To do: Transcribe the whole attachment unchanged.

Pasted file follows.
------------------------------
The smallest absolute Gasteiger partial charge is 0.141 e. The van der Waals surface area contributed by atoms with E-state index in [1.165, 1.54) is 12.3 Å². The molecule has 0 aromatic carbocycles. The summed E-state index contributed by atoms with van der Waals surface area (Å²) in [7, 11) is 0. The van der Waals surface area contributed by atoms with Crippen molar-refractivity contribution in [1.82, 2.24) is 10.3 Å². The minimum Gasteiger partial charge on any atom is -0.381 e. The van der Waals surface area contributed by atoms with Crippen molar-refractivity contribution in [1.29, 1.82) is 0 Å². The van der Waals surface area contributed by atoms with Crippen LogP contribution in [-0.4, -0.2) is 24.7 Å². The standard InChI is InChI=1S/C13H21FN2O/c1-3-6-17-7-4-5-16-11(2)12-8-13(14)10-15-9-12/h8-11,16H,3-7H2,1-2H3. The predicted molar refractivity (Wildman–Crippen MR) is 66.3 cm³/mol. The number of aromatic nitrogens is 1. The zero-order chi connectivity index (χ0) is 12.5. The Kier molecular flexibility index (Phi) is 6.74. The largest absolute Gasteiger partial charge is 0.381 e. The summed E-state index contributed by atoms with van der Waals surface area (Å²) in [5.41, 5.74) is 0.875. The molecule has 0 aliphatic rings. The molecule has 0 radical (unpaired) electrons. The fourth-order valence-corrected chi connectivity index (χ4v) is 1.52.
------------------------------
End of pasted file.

The smallest absolute Gasteiger partial charge is 0.141 e. The van der Waals surface area contributed by atoms with E-state index in [1.165, 1.54) is 12.3 Å². The molecule has 0 aromatic carbocycles. The summed E-state index contributed by atoms with van der Waals surface area (Å²) in [7, 11) is 0. The van der Waals surface area contributed by atoms with Crippen molar-refractivity contribution in [1.82, 2.24) is 10.3 Å². The minimum Gasteiger partial charge on any atom is -0.381 e. The van der Waals surface area contributed by atoms with Crippen molar-refractivity contribution in [1.29, 1.82) is 0 Å². The van der Waals surface area contributed by atoms with Crippen LogP contribution in [-0.4, -0.2) is 24.7 Å². The standard InChI is InChI=1S/C13H21FN2O/c1-3-6-17-7-4-5-16-11(2)12-8-13(14)10-15-9-12/h8-11,16H,3-7H2,1-2H3. The predicted molar refractivity (Wildman–Crippen MR) is 66.3 cm³/mol. The number of aromatic nitrogens is 1. The zero-order chi connectivity index (χ0) is 12.5. The Kier molecular flexibility index (Phi) is 6.74. The largest absolute Gasteiger partial charge is 0.381 e. The summed E-state index contributed by atoms with van der Waals surface area (Å²) in [5.41, 5.74) is 0.875. The molecule has 0 aliphatic rings. The molecule has 0 radical (unpaired) electrons. The fourth-order valence-corrected chi connectivity index (χ4v) is 1.52.